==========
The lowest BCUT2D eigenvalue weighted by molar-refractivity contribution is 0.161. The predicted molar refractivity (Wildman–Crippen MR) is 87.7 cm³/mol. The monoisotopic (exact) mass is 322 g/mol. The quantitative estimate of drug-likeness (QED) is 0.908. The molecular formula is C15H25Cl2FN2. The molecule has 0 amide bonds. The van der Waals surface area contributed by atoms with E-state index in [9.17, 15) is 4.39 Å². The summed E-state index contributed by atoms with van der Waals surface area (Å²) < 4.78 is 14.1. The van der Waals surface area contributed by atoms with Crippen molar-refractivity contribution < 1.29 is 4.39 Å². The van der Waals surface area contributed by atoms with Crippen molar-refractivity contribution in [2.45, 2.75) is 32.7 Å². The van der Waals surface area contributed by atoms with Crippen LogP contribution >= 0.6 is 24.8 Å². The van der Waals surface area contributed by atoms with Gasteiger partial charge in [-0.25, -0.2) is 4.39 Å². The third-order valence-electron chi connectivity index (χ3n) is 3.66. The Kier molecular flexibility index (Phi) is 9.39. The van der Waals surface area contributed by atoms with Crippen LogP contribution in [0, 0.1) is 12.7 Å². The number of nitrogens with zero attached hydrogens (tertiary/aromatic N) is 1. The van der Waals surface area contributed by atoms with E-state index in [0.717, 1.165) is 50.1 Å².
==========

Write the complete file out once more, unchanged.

The lowest BCUT2D eigenvalue weighted by molar-refractivity contribution is 0.161. The predicted molar refractivity (Wildman–Crippen MR) is 87.7 cm³/mol. The monoisotopic (exact) mass is 322 g/mol. The quantitative estimate of drug-likeness (QED) is 0.908. The molecular formula is C15H25Cl2FN2. The molecule has 0 amide bonds. The van der Waals surface area contributed by atoms with E-state index in [9.17, 15) is 4.39 Å². The summed E-state index contributed by atoms with van der Waals surface area (Å²) < 4.78 is 14.1. The van der Waals surface area contributed by atoms with Crippen molar-refractivity contribution < 1.29 is 4.39 Å². The van der Waals surface area contributed by atoms with Crippen molar-refractivity contribution in [2.45, 2.75) is 32.7 Å². The van der Waals surface area contributed by atoms with Crippen LogP contribution >= 0.6 is 24.8 Å². The van der Waals surface area contributed by atoms with Gasteiger partial charge in [-0.25, -0.2) is 4.39 Å². The third-order valence-electron chi connectivity index (χ3n) is 3.66. The Kier molecular flexibility index (Phi) is 9.39. The van der Waals surface area contributed by atoms with Crippen LogP contribution in [0, 0.1) is 12.7 Å². The number of nitrogens with zero attached hydrogens (tertiary/aromatic N) is 1. The van der Waals surface area contributed by atoms with E-state index in [0.717, 1.165) is 50.1 Å².